Vancouver Island is a land mass that has undergone much forest management and other human disturbances, and provides an excellent opportunity to understand trends in land cover changes.
SGRC Lead Researcher: Dr. Rob D’Eon
Collaborator: Dr. Sarah Gergel, UBC Forest Sciences
Landscape metrics and pattern analysis is an important way of deriving information on broad-scale land cover patterns and trends. Of particular importance are changes in land cover types that result as a consequence of human disturbances such as forest management. Vancouver Island is a land mass that has undergone much forest management and other human disturbances, and provides an excellent opportunity to understand trends in land cover changes.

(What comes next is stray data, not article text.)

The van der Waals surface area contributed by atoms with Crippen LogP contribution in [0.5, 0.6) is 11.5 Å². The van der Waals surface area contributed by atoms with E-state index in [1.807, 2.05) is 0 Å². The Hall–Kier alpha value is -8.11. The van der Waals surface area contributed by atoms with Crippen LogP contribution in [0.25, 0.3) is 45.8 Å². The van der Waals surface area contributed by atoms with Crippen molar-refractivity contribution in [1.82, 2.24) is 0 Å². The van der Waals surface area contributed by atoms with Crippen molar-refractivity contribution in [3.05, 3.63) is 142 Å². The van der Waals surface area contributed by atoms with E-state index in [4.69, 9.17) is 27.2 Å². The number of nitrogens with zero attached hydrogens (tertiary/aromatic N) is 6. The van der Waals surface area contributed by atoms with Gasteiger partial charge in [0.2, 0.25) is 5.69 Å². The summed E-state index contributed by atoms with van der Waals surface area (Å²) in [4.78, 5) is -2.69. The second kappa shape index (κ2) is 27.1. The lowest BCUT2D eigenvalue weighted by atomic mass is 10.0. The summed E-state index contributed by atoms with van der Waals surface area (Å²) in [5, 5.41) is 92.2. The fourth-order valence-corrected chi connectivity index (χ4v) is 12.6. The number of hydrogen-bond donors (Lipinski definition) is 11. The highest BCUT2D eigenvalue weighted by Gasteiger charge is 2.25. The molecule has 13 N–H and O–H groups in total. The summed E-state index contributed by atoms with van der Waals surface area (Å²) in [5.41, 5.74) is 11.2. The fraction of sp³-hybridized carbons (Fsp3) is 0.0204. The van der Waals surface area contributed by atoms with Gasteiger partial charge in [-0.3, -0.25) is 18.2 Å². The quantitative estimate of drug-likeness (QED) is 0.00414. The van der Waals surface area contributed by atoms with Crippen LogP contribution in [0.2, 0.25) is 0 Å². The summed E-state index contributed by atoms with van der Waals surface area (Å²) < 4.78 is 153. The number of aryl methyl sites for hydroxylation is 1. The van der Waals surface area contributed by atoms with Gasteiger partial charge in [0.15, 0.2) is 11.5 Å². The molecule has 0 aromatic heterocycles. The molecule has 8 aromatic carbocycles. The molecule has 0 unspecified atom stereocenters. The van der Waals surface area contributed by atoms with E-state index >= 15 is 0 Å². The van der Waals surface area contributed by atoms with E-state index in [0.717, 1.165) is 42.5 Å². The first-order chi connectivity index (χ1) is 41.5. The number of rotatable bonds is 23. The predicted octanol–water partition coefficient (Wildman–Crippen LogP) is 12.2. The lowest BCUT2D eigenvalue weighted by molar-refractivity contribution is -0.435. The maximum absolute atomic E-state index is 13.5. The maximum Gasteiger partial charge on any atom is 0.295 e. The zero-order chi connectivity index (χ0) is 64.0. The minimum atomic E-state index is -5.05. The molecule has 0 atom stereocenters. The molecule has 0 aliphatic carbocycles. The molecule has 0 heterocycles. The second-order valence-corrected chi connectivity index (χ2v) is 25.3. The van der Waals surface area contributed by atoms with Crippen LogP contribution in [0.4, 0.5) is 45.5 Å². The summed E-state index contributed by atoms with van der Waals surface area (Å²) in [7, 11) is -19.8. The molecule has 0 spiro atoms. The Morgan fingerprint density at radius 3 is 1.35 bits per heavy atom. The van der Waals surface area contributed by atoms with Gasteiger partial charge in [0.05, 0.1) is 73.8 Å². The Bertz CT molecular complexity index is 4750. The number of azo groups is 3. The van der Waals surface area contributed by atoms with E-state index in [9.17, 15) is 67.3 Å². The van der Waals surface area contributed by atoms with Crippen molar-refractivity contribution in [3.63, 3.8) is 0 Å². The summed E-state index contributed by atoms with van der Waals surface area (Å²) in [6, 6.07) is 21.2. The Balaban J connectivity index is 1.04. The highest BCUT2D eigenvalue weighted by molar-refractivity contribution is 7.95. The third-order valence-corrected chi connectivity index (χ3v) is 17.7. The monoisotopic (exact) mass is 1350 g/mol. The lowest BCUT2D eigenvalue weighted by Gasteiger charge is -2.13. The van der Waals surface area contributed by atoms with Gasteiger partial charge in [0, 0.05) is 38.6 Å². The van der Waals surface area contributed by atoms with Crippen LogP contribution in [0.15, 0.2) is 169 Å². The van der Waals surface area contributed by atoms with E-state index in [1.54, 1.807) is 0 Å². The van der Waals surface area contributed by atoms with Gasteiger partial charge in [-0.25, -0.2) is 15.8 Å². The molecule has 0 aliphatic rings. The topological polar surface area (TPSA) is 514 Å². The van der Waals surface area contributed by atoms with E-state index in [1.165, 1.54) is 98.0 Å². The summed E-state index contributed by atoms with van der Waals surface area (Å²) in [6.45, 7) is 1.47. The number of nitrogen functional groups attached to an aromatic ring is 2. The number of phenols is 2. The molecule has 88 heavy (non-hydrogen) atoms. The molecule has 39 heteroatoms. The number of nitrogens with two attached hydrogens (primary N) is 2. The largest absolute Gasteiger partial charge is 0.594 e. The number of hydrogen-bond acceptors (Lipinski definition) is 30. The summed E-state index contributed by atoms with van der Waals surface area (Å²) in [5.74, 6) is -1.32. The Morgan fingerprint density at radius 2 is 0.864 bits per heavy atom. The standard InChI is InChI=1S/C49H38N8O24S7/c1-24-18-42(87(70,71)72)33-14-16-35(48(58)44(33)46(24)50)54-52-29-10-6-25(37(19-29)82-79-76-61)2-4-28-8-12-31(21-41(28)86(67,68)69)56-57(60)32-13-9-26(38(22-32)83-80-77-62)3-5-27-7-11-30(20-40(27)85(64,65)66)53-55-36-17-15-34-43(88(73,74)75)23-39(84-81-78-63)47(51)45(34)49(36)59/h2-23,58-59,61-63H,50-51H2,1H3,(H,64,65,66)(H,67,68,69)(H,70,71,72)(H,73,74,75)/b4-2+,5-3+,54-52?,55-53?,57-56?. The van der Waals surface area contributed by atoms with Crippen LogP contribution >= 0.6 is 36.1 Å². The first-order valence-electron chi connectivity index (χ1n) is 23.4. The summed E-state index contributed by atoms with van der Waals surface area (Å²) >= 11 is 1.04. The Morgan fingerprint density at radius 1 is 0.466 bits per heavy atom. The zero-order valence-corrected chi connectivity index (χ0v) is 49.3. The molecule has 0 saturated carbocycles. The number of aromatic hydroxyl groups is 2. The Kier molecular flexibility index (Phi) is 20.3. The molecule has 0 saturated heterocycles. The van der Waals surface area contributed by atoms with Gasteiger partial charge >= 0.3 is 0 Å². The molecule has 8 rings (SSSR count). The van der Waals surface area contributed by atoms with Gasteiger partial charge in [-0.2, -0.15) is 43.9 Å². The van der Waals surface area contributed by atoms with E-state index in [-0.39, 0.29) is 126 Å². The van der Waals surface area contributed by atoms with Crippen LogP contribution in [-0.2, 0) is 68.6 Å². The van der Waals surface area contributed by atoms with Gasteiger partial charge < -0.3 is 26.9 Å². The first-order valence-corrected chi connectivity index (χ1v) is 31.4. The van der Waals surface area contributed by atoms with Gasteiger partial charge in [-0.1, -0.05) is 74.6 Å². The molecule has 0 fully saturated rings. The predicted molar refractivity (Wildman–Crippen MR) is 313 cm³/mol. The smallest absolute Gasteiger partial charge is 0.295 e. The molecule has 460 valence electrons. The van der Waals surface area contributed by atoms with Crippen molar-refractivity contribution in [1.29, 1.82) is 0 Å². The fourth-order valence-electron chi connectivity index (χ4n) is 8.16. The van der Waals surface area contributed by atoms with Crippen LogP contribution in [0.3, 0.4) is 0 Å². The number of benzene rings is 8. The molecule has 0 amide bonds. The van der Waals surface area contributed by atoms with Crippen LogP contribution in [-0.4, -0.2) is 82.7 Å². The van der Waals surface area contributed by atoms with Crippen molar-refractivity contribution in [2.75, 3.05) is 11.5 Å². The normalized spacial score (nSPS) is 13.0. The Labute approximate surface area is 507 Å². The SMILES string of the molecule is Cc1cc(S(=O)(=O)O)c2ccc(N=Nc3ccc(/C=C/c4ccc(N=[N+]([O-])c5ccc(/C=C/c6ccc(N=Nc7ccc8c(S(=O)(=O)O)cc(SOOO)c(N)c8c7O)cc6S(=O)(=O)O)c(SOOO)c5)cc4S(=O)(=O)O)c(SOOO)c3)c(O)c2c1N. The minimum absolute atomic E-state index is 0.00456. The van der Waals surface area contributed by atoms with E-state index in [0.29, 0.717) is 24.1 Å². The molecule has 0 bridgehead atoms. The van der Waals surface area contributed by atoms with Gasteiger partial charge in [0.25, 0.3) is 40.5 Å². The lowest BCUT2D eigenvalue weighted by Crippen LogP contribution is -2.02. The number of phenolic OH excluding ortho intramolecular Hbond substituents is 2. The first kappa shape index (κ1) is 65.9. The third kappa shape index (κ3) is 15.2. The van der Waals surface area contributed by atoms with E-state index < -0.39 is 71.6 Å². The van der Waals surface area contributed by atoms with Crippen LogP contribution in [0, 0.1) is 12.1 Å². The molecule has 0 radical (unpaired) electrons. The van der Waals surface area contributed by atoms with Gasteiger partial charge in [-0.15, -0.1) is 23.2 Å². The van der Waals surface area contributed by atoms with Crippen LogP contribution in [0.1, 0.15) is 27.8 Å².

Using Landsat-based imagery from the Earth Observation for Sustainable Development of Forests project, a composite land cover image of Vancouver Island was used for landscape pattern analyses. The image provides a 30m x 30m pixel resolution for a variety of land cover types such as coniferous and deciduous forest, wetlands, early seral shrub communities, alpine, and other classes across the ecological spectrum. Landscape boundaries were are defined using the British Columbia watershed atlas watershed boundaries. By merging these two datasets, approximately 6,000 watershed-based landscapes containing land cover information provide the basis for comparative landscape pattern analyses. A large suite of landscape pattern indices were then calculated for each landscape using FRAGSTATS, a landscape metrics software program. Data provided by FRAGSTATS has been used in a large comparative analysis to determine land cover trends and changes across Vancouver Island, ultimately furthering our understanding of the effects of human disturbance on broad-scale land cover patterns.